Copilot in the Real World
Figure 5: The beginnings of what will no doubt be a prompt library in Microsoft 365 Copilot, offers in-context guidance on what you can do

Microsoft 365 Chat is best for Cross-Microsoft 365 Answers, but Highlights Issues with your Data that you May Never Solve

On the Microsoft 365 portal homepage and in Microsoft Teams you’ll find Microsoft 365 Chat. For most users, this will be the “ChatGPT” of Microsoft 365 Copilot and is quite effective as an all-encompassing chatbot that can answer questions about policies, procedures, and almost anything you can imagine about the company you work for.

Naturally, to do so, it needs good information to work with; it will use the results of a graph search, in the context of the user asking the question as grounding data for the generated response.

In Figure 6 below, you’ll see that with the right data, it answers questions accurately and effectively, and links to the source content for reference:

Microsoft 365 Copilot in the Real World
Figure 6: Microsoft 365 chat answered my totally-not-prepared question successfully

In this example, it provides a link to a relevant FAQ document, which can be opened and interrogated further.

Of course, it won’t tell us if it’s the right FAQ. It could be an old document – for example, a copy we downloaded a few years ago that’s been superseded; it gives us enough context to make that determination, but not enough to know if there’s a better version out there.

In Figure 7, I ask a question about my emails from Paul Robichaux. You could be mistaken for thinking this was answered very well, and it started out OK.

Its success was short-lived – it understood that we were talking about a report from 2023 and even prompted us to ask about key takeaways from the aforementioned report.

However, it then used a copy of the 2022 report that was shared in a SharePoint site collection unrelated to the email thread to answer:

Microsoft 365 Copilot in the Real World
Figure 7: Microsoft 365 Chat went out on a limb to provide answers – and failed

Of course, this is down to data quality issues and you could say that managing a document’s lifecycle is important regardless of whether you use Copilot; in this case, however, I disagree – keeping previous versions of a report or document for reference is common and often has a purpose, like being able to reference whether a vendor or supplier did meet their goals. It’s also a behavior, that because people do keep copies of documents in their OneDrive, you won’t be able to easily avoid.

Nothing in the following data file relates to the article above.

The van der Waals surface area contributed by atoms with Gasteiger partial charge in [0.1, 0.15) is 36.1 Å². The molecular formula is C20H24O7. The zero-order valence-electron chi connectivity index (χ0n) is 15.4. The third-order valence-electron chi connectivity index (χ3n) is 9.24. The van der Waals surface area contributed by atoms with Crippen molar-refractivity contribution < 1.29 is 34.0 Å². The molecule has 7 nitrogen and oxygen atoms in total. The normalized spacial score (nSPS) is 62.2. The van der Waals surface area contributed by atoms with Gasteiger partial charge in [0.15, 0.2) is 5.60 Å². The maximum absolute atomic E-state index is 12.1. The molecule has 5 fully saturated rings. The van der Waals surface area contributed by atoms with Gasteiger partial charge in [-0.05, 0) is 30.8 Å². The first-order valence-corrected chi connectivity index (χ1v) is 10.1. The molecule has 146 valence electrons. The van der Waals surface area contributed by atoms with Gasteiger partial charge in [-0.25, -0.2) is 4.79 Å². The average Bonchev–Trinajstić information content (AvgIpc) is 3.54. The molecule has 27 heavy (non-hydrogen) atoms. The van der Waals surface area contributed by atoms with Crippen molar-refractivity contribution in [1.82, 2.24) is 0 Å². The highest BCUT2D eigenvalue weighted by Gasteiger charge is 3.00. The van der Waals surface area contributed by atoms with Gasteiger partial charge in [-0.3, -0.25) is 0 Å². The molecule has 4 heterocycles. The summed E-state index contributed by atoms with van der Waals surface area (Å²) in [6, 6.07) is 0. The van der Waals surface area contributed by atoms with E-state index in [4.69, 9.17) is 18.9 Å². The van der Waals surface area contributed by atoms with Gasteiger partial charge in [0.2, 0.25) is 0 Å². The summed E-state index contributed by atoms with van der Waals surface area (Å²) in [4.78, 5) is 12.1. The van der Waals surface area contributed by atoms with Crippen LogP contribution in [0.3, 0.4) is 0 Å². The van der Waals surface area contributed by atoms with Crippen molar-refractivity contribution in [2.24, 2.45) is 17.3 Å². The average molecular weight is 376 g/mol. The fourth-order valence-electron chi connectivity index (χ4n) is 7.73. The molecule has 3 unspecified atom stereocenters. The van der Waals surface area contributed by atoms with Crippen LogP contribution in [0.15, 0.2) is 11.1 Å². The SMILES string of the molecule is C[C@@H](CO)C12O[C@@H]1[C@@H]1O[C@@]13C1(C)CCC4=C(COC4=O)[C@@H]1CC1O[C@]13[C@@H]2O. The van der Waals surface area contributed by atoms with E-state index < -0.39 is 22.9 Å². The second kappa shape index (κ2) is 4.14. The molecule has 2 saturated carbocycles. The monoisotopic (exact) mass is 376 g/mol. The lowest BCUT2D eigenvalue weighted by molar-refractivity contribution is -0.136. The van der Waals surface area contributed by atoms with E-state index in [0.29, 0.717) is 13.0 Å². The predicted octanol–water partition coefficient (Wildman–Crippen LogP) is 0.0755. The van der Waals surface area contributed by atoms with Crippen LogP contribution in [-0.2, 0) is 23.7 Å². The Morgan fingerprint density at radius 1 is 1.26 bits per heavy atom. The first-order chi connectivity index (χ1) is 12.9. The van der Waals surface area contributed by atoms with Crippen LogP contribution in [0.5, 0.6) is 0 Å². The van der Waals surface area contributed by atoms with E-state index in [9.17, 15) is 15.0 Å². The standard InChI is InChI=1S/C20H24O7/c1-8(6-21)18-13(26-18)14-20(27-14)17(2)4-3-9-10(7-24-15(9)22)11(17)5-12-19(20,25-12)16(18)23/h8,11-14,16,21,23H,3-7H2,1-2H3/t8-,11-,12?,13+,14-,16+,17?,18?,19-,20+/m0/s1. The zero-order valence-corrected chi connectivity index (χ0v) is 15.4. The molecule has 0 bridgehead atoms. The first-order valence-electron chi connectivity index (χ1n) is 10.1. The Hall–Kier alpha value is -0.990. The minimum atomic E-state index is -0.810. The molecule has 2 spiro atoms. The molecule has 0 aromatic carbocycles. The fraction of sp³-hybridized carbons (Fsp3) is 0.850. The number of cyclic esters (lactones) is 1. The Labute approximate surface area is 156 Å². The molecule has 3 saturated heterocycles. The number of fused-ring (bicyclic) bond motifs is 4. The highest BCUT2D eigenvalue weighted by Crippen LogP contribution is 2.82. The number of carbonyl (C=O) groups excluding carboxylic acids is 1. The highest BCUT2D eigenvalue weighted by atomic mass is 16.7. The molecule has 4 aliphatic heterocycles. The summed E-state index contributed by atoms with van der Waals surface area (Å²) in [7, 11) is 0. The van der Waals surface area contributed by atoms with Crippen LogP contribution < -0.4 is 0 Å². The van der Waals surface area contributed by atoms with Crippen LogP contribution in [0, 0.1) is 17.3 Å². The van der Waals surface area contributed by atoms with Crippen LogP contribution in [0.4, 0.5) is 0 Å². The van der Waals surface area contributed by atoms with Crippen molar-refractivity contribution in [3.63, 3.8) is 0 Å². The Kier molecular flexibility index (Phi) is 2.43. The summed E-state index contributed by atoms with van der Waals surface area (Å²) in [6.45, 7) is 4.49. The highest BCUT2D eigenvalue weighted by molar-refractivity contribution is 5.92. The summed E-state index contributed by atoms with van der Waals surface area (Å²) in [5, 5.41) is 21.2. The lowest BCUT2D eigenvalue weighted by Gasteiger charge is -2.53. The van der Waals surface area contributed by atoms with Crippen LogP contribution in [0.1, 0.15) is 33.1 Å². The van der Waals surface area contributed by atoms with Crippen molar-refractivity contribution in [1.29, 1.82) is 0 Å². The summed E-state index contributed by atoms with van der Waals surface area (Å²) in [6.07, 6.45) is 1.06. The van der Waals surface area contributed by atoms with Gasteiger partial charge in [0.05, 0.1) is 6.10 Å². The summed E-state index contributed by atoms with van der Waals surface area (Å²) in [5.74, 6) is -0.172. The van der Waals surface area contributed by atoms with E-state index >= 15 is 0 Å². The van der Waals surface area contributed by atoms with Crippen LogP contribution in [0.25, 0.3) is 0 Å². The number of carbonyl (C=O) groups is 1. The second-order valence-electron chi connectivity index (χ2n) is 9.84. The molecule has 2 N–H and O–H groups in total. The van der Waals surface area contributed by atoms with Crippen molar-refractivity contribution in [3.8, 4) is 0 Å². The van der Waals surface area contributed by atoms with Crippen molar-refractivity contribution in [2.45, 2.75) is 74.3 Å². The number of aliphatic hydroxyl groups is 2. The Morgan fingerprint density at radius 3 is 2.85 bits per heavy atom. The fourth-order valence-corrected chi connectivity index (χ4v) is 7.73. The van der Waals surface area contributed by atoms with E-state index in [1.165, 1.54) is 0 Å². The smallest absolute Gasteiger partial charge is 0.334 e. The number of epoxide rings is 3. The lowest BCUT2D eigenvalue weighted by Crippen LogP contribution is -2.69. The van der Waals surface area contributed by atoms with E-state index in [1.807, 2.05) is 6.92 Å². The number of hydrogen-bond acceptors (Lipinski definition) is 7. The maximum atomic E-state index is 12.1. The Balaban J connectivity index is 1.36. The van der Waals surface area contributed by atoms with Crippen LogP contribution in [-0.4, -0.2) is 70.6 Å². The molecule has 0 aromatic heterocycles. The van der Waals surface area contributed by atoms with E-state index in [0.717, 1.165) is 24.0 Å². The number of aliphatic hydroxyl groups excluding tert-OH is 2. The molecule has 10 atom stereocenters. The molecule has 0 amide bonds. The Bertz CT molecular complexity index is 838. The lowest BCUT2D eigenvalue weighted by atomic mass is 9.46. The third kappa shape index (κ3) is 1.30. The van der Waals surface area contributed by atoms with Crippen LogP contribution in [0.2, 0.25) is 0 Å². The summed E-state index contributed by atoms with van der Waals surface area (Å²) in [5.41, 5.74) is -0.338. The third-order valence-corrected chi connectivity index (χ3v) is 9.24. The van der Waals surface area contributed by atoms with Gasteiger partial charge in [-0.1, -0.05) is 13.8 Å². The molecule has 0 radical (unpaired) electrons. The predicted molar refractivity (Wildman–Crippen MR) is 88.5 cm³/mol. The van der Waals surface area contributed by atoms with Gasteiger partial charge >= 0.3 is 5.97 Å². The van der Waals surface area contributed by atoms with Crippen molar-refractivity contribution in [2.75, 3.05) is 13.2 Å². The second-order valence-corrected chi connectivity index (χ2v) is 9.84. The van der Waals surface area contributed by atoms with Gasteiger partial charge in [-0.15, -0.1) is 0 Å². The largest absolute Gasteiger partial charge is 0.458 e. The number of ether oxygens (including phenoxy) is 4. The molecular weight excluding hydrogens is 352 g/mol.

Final thoughts

While there are aspects of Copilot that are frustrating, a lot of this points back to Microsoft demonstrating a vision that might be 1-2 years away rather than demonstrating a realistic vision of what they could actually accomplish by GA. If Copilot in its current form had been demonstrated as the vision we’d have been just as impressed, as it is impressive.

To make the best use of Microsoft 365 Copilot you do need to know its capabilities and pick tasks that are within its grasp; working in context within a document is one area where it exceeds expectations, especially when asking questions about the content of a document, spreadsheet, and so on. It is easy to imagine that people who use it will leverage it as a general, hard-to-quantify time-saver that is less about summarising a document and more about asking questions about the bits of the document that matter to them instead of reading the whole thing.

For most tasks that involve search and rely upon good results, the benefit of the commodity that Copilot offers relies very much upon how well your underlying information architecture was set up. If you imagine SharePoint Online as a physical library – does yours have books thrown all over the place and in the wrong sections, or is it neat, tidy, and organized? I’ll bet that for most organizations – it’s the latter.

About the Author

Steve Goodman

Technology Writer and Chief Editor for AV Content at Practical 365, focused on Microsoft 365. A 12-time Microsoft MVP, author of several technology books and regular Microsoft conference speaker. Steve works at Advania in the UK as Field Chief Technology Officer, advising business and IT on the best way to get the most from Microsoft Cloud technology.


  1. Ewa

    Thanks – it is very helpful

  2. Rob

    Thanks, this is one of the first real reviews I have seen! I shared in on MS Tech Community

  3. Andreas Dieckmann

    Thanks for a look behind the curtains of the hype.